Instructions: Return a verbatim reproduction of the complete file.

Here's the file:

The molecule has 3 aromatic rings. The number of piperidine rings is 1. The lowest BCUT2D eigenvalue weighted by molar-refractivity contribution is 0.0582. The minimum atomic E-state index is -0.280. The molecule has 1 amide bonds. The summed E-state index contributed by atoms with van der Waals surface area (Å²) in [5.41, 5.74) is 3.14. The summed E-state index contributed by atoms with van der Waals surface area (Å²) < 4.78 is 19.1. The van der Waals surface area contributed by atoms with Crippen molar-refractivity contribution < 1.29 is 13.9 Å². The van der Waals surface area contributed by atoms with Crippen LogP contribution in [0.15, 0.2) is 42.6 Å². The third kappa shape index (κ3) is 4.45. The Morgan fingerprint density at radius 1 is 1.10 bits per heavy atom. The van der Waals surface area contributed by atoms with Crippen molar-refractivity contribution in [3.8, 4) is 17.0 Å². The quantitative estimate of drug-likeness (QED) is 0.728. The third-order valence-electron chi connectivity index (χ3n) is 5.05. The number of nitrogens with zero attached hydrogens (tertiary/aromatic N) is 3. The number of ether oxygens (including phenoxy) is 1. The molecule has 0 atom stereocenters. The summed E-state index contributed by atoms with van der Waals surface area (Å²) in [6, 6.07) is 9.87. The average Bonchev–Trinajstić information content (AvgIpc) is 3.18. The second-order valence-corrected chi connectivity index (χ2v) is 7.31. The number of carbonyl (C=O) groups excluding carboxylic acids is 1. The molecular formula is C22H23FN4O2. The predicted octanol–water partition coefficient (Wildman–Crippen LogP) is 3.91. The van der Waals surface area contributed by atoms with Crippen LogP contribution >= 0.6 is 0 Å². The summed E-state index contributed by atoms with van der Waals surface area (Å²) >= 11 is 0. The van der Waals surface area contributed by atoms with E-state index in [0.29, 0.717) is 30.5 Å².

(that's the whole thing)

The molecule has 3 aromatic rings. The number of piperidine rings is 1. The lowest BCUT2D eigenvalue weighted by molar-refractivity contribution is 0.0582. The minimum atomic E-state index is -0.280. The molecule has 1 amide bonds. The summed E-state index contributed by atoms with van der Waals surface area (Å²) in [5.41, 5.74) is 3.14. The summed E-state index contributed by atoms with van der Waals surface area (Å²) < 4.78 is 19.1. The van der Waals surface area contributed by atoms with Crippen molar-refractivity contribution < 1.29 is 13.9 Å². The van der Waals surface area contributed by atoms with Crippen LogP contribution in [0.15, 0.2) is 42.6 Å². The third kappa shape index (κ3) is 4.45. The Morgan fingerprint density at radius 1 is 1.10 bits per heavy atom. The van der Waals surface area contributed by atoms with Crippen molar-refractivity contribution in [3.8, 4) is 17.0 Å². The quantitative estimate of drug-likeness (QED) is 0.728. The third-order valence-electron chi connectivity index (χ3n) is 5.05. The number of nitrogens with zero attached hydrogens (tertiary/aromatic N) is 3. The number of ether oxygens (including phenoxy) is 1. The molecule has 0 atom stereocenters. The summed E-state index contributed by atoms with van der Waals surface area (Å²) in [6, 6.07) is 9.87. The average Bonchev–Trinajstić information content (AvgIpc) is 3.18. The second-order valence-corrected chi connectivity index (χ2v) is 7.31. The number of carbonyl (C=O) groups excluding carboxylic acids is 1. The molecular formula is C22H23FN4O2. The predicted octanol–water partition coefficient (Wildman–Crippen LogP) is 3.91. The van der Waals surface area contributed by atoms with Crippen LogP contribution >= 0.6 is 0 Å². The summed E-state index contributed by atoms with van der Waals surface area (Å²) >= 11 is 0. The van der Waals surface area contributed by atoms with E-state index in [0.29, 0.717) is 30.5 Å².